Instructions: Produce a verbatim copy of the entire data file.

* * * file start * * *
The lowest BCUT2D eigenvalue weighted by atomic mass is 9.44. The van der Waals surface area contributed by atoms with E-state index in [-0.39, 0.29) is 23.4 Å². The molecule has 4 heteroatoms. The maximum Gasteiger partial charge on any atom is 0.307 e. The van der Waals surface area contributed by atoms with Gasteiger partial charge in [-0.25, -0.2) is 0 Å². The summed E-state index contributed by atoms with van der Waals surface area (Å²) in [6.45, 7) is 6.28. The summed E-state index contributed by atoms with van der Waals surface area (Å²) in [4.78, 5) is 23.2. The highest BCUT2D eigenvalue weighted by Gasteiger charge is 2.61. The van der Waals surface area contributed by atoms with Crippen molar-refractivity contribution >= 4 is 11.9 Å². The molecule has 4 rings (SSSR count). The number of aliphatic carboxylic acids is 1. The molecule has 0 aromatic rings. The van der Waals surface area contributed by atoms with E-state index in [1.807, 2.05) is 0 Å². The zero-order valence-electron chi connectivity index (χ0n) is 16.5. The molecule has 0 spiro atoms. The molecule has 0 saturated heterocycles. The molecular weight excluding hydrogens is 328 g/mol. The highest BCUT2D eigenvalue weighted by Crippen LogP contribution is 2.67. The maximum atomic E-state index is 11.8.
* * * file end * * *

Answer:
The lowest BCUT2D eigenvalue weighted by atomic mass is 9.44. The van der Waals surface area contributed by atoms with E-state index in [-0.39, 0.29) is 23.4 Å². The molecule has 4 heteroatoms. The maximum Gasteiger partial charge on any atom is 0.307 e. The van der Waals surface area contributed by atoms with Gasteiger partial charge in [-0.25, -0.2) is 0 Å². The summed E-state index contributed by atoms with van der Waals surface area (Å²) in [6.45, 7) is 6.28. The summed E-state index contributed by atoms with van der Waals surface area (Å²) in [4.78, 5) is 23.2. The highest BCUT2D eigenvalue weighted by Gasteiger charge is 2.61. The van der Waals surface area contributed by atoms with Crippen molar-refractivity contribution >= 4 is 11.9 Å². The molecule has 4 rings (SSSR count). The number of aliphatic carboxylic acids is 1. The molecule has 0 aromatic rings. The van der Waals surface area contributed by atoms with E-state index in [1.807, 2.05) is 0 Å². The zero-order valence-electron chi connectivity index (χ0n) is 16.5. The molecule has 0 spiro atoms. The molecule has 0 saturated heterocycles. The molecular weight excluding hydrogens is 328 g/mol. The highest BCUT2D eigenvalue weighted by Crippen LogP contribution is 2.67. The maximum atomic E-state index is 11.8.